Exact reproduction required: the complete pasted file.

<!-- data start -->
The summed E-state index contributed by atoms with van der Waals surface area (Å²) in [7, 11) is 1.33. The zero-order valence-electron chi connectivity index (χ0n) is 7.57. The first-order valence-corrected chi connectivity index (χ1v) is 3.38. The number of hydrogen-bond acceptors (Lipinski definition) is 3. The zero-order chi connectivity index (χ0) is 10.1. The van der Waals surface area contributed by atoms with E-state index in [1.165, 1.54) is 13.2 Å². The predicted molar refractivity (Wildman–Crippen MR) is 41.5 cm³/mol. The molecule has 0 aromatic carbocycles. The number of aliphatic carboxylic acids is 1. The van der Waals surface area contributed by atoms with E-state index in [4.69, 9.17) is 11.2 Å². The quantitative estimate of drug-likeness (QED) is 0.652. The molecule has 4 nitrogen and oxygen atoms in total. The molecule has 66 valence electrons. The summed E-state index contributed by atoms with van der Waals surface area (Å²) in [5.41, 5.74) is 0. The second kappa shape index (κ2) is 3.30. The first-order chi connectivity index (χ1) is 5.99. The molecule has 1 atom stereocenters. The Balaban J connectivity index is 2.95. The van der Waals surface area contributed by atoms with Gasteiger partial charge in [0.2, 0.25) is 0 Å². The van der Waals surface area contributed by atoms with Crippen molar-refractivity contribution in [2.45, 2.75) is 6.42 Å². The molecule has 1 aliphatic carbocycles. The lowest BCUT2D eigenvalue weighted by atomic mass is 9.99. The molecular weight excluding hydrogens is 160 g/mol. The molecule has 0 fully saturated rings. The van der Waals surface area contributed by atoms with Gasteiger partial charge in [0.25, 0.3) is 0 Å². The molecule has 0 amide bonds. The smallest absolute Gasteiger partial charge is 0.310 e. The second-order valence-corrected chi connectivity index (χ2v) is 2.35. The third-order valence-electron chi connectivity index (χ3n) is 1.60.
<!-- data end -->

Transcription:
The summed E-state index contributed by atoms with van der Waals surface area (Å²) in [7, 11) is 1.33. The zero-order valence-electron chi connectivity index (χ0n) is 7.57. The first-order valence-corrected chi connectivity index (χ1v) is 3.38. The number of hydrogen-bond acceptors (Lipinski definition) is 3. The zero-order chi connectivity index (χ0) is 10.1. The van der Waals surface area contributed by atoms with E-state index in [1.165, 1.54) is 13.2 Å². The predicted molar refractivity (Wildman–Crippen MR) is 41.5 cm³/mol. The molecule has 0 aromatic carbocycles. The number of aliphatic carboxylic acids is 1. The van der Waals surface area contributed by atoms with E-state index in [4.69, 9.17) is 11.2 Å². The quantitative estimate of drug-likeness (QED) is 0.652. The molecule has 4 nitrogen and oxygen atoms in total. The molecule has 66 valence electrons. The summed E-state index contributed by atoms with van der Waals surface area (Å²) in [5.41, 5.74) is 0. The second kappa shape index (κ2) is 3.30. The first-order chi connectivity index (χ1) is 5.99. The molecule has 1 atom stereocenters. The Balaban J connectivity index is 2.95. The van der Waals surface area contributed by atoms with Gasteiger partial charge in [0.2, 0.25) is 0 Å². The van der Waals surface area contributed by atoms with Crippen molar-refractivity contribution in [2.45, 2.75) is 6.42 Å². The molecule has 1 aliphatic carbocycles. The lowest BCUT2D eigenvalue weighted by atomic mass is 9.99. The molecular weight excluding hydrogens is 160 g/mol. The molecule has 0 fully saturated rings. The van der Waals surface area contributed by atoms with Gasteiger partial charge in [0.25, 0.3) is 0 Å². The molecule has 0 amide bonds. The smallest absolute Gasteiger partial charge is 0.310 e. The second-order valence-corrected chi connectivity index (χ2v) is 2.35. The third-order valence-electron chi connectivity index (χ3n) is 1.60.